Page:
# Results

## Portfolio Margin Plots

### Introduction

The portfolio margin chart is a stacked area chart where each color represents the proportion of your available margin that a security consumes over time.

Margin plots can appear counter intuitive and hard to understand. To simplify things, this chart only draws the top 5-10 holdings at a given point in time. It group the smaller holdings into an area called "Others".

### Sample Frequency

In backtests, the chart areas are sampled once a day to produce the plot, so intraday margin usage isn't visible.

### Cash vs Margin

When you trade with a margin account, orders consume your cash before borrowing anything on margin. This order of precedence minimizes the interest charges on your margin loans.

This algorithm produces the following portfolio margin plot. When the initial trades fill, the orders consume available cash before borrowing anything available from the margin. Consuming available cash first avoids interest charges on the margin-loan and avoids margin calls during market downturns. This results in a relatively steady line hovering on 50% as there is no free cash to purchase with, but only the remaining 50% margin.

This algorithm is the same buy-and-hold strategy as the previous algorithm, but it only targets 50% exposure during the initial trades. The following portfolio margin plot shows the results. This version only consumes 16% of the available margin for each security, leaving a substantial amount of cash free. As the portfolio value grows, the fraction of the margin that this cash represents shrinks, showing an upward trending plot as the holdings of AAPL grow in value.

### Examples

The following examples provide insight into portfolio margin calculations and show the functionality of the portfolio margin chart.

This algorithm demonstrates that when you buy a put Option contract and you long the underlying asset, it reduces the margin used by the underlying asset. In the following image, the gray area represents the underlying Equity and the blue area represents the put Option contract. The algorithm buys SPY on 10/07/2013, buys the put Option contract on 01/02/2014, and then exercises the contract on 06/21/2014.

This algorithm demonstrates that when you long and short two Option contracts at the same time, they combine together to reduce your margin usage. In the following image, the blue area represents a short position in a call Option contract and the gray area represents a long position in a call Option contract. The algorithm forms a bear call spread one leg at a time, shorting an in-the-money contract on 02/03/2023 and then longing an out-of-the-money contract on 02/14/2023.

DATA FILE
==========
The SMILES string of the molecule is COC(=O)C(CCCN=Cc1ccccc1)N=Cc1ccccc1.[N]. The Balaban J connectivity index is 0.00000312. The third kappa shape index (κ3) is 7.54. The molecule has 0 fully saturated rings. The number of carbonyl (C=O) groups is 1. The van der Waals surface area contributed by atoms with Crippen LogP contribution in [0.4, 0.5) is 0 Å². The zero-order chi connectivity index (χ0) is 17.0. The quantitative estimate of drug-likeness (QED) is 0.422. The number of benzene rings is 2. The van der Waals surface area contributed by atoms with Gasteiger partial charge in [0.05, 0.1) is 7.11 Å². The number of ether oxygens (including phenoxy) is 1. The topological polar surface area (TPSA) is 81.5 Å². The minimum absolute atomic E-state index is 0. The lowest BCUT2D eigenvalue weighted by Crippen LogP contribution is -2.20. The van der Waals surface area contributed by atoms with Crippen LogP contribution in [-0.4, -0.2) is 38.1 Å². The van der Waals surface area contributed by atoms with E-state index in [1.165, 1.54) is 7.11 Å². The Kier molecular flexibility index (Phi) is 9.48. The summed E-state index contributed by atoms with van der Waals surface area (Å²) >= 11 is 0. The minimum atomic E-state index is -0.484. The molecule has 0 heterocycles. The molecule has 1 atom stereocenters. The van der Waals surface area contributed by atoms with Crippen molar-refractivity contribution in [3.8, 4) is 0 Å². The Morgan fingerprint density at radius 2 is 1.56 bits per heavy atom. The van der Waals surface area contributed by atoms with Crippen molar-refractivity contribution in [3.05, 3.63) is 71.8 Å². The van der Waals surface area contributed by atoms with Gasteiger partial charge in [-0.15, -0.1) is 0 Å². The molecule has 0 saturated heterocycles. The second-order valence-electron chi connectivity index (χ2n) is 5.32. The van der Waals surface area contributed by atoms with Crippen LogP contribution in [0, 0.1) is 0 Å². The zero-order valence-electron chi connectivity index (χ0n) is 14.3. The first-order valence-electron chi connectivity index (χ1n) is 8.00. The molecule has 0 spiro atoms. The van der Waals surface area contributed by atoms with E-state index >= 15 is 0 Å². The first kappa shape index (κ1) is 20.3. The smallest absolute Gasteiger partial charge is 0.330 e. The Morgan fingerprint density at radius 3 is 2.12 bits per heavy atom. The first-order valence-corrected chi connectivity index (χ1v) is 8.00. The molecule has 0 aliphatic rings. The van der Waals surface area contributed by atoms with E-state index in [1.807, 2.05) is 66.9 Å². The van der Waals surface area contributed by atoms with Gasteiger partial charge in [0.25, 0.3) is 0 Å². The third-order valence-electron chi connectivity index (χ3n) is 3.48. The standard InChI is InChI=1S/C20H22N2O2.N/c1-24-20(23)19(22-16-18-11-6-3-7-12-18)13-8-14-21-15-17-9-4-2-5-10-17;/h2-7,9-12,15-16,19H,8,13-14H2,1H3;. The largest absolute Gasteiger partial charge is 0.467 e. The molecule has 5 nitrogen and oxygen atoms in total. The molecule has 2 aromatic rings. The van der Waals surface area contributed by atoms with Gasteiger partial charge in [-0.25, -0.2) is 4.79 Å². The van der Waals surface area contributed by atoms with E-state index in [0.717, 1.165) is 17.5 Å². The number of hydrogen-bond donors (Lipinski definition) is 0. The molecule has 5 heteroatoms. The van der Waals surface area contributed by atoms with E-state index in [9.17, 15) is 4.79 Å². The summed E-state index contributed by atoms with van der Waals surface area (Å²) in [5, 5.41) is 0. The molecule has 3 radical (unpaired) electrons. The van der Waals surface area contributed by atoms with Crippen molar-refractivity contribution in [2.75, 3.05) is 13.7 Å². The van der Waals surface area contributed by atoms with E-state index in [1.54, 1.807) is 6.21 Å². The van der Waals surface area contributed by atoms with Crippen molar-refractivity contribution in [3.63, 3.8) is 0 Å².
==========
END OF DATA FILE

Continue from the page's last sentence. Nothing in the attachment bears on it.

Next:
This algorithm demonstrates that Futures have a fixed, USD-denominated margin requirement. In the following image, the blue area represents the percentage of the available margin that the Futures contract uses. The algorithm buys the contract on 10/02/2023 and holds it until the end of the backtest. As the total portfolio value decreases during the last two week in the backtest, the amount of available margin in the portfolio decreases. However, the USD amount of margin used by the Futures contract is constant, so the proportion of portfolio margin used by the contract increases at the same time.

This algorithm demonstrates how the 50x leverage available for Forex impacts the portfolio margin chart. In the following image, the blue area represents the percentage of the available margin that the Forex position uses. The algorithm buys 500% exposure to the EURUSD pair on 01/02/2018 and holds it until the end of the backtest. The portfolio margin chart shows that only 10% of the available margin is used to enter the trade since 500% / 50 = 10%.

### Series Color Changes

The portfolio margin plot updates daily as the backtest runs. However, the color of a specific security in the plot isn't finalized until the end of the backtest. For instance, the following image shows an example plot during execution:

The following image shows what the plot looks like at the end of the backtest:

### Series Names

The series names in the chart are the last known tickers for the respective assets (for example, SPY and XLE). Therefore, if you trade multiple assets throughout a backtest that share the same last known ticker (for example, FB in 1998 and FB in 2014), the chart labels them under the same series name.

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